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13. Community Safety

Core Strategy Strategic Objective

To improve community safety and reduce the potential for crime and disorder through new development

SCS Strategic Aim

People feel safe

Why is this a strategic objective?

13.1 Levels of crime and disorder are key factors in determining where people want to live. Everyone should be able to feel safe in their surroundings as this is an important contributor to people's quality of life and a key element of community cohesion. Addressing crime and antisocial behaviour can also reduce social inequalities and support economic regeneration of areas.

13.2 Overall, the levels of crime and antisocial behaviour in the District are low compared with the county and national averages, and have been falling, with the lowest ever recorded levels of domestic burglary and car crime. However, crime and antisocial behaviour are still key issues in many communities with certain types of crime more prevalent in the District than others, and certain areas suffering from a higher proportion of crime. A number of initiatives are being undertaken to promote safer neighbourhoods and town centres, tackle behaviour, and reduce crime and the fear of crime. It is important that the Core Strategy supports these initiatives through controlling the design and location of new development.



13.3 In response to the "Issues Paper", over 60% of people considered reducing poverty, social exclusion, crime and antisocial behaviour a high priority. In tackling crime, respondents considered design to promote community spirit to be the most important factor in 'designing out crime'. Other suggestions included, providing better infrastructure, adequate lighting, and youth facilities and engaging people in their own environment. In stakeholder consultations, Warwickshire Police have stressed the importance of liaison in considering the location and design of new development to promote community safety. Youth and Community services have also confirmed the fear of crime was particularly high among young people.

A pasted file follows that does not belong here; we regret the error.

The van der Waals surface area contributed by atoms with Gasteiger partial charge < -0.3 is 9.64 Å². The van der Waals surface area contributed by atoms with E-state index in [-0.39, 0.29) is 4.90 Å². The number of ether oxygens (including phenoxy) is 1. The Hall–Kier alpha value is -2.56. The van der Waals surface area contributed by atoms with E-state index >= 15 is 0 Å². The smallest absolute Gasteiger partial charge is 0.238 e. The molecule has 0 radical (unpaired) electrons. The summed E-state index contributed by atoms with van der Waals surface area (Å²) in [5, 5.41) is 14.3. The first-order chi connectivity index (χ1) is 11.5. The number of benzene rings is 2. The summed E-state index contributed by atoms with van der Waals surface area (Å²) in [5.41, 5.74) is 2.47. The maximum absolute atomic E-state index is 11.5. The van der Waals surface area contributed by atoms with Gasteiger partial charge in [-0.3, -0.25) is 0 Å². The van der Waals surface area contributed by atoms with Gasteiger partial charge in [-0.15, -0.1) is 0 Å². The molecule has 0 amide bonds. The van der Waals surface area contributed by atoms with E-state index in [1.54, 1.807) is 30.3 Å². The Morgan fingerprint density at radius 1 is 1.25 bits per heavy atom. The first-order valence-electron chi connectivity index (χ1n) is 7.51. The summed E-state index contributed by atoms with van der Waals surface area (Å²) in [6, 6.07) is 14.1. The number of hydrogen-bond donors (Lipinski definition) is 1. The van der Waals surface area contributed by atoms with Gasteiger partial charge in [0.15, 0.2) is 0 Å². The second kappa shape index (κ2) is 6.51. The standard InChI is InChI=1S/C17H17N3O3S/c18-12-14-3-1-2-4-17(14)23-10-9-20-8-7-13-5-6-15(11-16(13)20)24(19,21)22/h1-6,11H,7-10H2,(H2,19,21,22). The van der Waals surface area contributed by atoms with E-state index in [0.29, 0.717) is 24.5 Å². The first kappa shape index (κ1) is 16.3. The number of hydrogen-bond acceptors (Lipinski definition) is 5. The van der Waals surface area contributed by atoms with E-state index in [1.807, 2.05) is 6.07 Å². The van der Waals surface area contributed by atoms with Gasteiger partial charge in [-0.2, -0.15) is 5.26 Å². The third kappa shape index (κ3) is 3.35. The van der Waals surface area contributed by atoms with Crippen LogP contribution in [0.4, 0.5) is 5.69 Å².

13.4 The Warwickshire County Council Public Satisfaction Survey (2007) and the more recent Place Survey (2008) highlighted that Warwick District residents consider a 'low level of crime' as the most important factor in making somewhere a good place to live. In addition, the fourth most important factor in need of improvement was the level of crime. The Localities Profiles (2008) for Warwick District show that there are wide discrepancies between different neighbourhoods. For instance in figures for 2007/08, the South Leamington and North Leamington areas were more than double that of Whitnash, Kenilworth and the rural areas of Warwick district.


13.5 The following documents provide further evidence of the importance of promoting community safety and existing strategies to tackle it:

  • South Warwickshire Partnership Plan 2008 - 2011 has a vision to make the area an attractive, environmentally sustainable, desirable area in which to live work and visit, with a sense of safety proportionate to the low risk of becoming a victim of crime in the area. Violent crime, antisocial behaviour and serious acquisitive crime are confirmed as the top three priorities; and,